The effect of calcium oxide on the crushing strength, reduction, and smelting performance of high-chromium vanadium–titanium magnetite pellets (HCVTMP) was studied in this work. The main characterization methods of an electronic universal testing machine (EUTM), X-ray fluorescent (XRF), inductively-coupled plasma-atomic emission spectroscopy (ICP-AES), X-ray diffraction (XRD), and scanning electron microscope-energy disperse spectroscopy (SEM-EDS) were employed. The crushing strength was affected by the mineral phases generated during oxidative baking and the subsequently-formed pellet microstructures owing to CaO addition. The reduction and smelting properties of HCVTMP with different CaO additives were measured and characterized with different softening-melting-dripping indices. Although HCVTMP showed the highest crushing strength with CaO addition of ca. 2 wt %, more CaO addition may be needed to achieve high permeability of the furnace burdens and a good separation condition of the slag and melted iron. In the formation process of the slag and melted iron, it can be determined that CaO could have a relationship with the transformation behavior of Cr, V, and Ti to some extent, with respect to the predominant chemical composition analysis of ICP-AES and XRF. With the microscopic examination, the restraining formation of Ti(C,N) and the promoting formation of CaTiO3 are in accordance with the improved melting-dripping indices, including the decrease of the maximum external static load and gas permeability, and the increase of the melting-dripping zone and dripping difficulty. Full article
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Open AccessArticle A Phase Field Model for Rate-Dependent Ductile Fracture
Metals 2017, 7(5), 180; https://doi.org/10.3390/met7050180
Received: 17 April 2017 / Revised: 29 April 2017 / Accepted: 5 May 2017 / Published: 17 May 2017
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Abstract
In this study, a phase field viscoplastic model is proposed to model the influence of the loading rate on the ductile fracture, as one of the main causes of metallic alloys’ failure. To this aim, the effects of the phase field are incorporated
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In this study, a phase field viscoplastic model is proposed to model the influence of the loading rate on the ductile fracture, as one of the main causes of metallic alloys’ failure. To this aim, the effects of the phase field are incorporated in the Peric’s viscoplastic model; the model can efficiently be converted to a standard rate-independent model. The novel aspects of this work include: Describing a coupling between rate-dependent plasticity and phase field formulation by defining an energy function that contains the energy dissipation caused by plastic deformation as well as the fracture process and elastic energy. In addition, the equations required to develop the numerical solution are presented. The governing equations are determined by a minimization principle that results in balance laws for the coupled displacement-phase field problem. Furthermore, an implicit integration algorithm for a viscoplasticity model coupled with a phase field is presented for a three-dimensional stress state. The proposed algorithm can be utilized for different constitutive models of rate-dependent and rate-independent plasticity models coupled with fracture by changing the definition of the plastic multiplier. In addition, to control the influence of the plastic deformation and its work on the crack propagation, a threshold variable is defined in the model. Finally, using the proposed model, the influence of the loading rate on the responses of the different specimens in one-dimensional and multi-dimensional cases is investigated and the accuracy of the results was verified by comparing them with existing experimental and numerical results. The obtained result proves that the model can simulate the impact of the loading rate on the material response, and the gradual change of the fracture phase from ductile to brittle, caused by increasing the loading rate. Full article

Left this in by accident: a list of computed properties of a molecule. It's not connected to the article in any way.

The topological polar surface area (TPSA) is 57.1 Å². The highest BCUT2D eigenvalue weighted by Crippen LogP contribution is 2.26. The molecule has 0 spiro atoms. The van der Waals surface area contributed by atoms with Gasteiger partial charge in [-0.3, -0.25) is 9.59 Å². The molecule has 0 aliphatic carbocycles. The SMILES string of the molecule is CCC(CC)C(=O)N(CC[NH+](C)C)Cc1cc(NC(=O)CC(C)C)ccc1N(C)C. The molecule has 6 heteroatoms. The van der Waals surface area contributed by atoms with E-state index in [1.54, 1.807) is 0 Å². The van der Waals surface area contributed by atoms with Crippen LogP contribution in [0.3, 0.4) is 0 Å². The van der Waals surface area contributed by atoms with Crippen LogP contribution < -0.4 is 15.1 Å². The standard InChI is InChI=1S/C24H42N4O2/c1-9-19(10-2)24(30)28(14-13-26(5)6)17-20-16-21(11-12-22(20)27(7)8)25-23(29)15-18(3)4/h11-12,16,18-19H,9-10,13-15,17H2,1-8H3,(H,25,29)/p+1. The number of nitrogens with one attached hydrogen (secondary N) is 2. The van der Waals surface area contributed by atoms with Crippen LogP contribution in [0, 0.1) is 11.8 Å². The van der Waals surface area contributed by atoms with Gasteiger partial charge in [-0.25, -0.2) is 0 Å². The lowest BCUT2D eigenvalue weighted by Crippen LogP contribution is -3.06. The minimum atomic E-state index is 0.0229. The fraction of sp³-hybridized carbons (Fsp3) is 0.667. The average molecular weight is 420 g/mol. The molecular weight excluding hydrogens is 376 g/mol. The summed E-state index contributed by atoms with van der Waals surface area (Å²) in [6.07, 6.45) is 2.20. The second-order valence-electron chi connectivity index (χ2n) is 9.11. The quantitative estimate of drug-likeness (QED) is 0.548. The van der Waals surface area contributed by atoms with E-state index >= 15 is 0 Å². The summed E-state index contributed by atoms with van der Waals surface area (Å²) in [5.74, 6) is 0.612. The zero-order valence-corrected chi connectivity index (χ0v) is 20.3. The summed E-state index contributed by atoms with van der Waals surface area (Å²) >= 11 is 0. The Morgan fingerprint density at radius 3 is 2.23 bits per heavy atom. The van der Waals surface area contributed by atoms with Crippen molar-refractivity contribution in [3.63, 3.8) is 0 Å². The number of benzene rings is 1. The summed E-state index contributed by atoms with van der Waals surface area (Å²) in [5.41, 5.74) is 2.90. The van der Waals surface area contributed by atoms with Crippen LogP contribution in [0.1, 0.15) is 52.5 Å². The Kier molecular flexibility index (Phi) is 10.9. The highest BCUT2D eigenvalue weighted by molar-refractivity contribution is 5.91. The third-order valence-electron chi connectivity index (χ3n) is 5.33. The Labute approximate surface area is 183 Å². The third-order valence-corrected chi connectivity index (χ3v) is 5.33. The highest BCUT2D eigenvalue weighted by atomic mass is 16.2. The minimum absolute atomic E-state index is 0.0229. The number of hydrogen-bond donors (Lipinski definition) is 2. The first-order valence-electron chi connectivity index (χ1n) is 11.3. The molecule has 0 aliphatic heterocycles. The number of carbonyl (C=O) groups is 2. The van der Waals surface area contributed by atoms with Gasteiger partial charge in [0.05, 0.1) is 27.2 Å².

(This article belongs to the Special Issue Microstructure based Modeling of Metallic Materials)
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Open AccessArticle Effect of Deep Cryogenic Treatment on the Microstructure and the Corrosion Resistance of AZ61 Magnesium Alloy Welded Joint
Metals 2017, 7(5), 179; https://doi.org/10.3390/met7050179
Received: 28 March 2017 / Revised: 30 April 2017 / Accepted: 12 May 2017 / Published: 17 May 2017
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Abstract
The effect of deep cryogenic treatment on the microstructure and corrosion resistance of an AZ61 magnesium alloy metal inert-gas (MIG) welded joint was investigated. The welded joints were deep-cryogenically treated using different parameters, and were analyzed by metallographic observations, X-ray diffraction, microhardness, and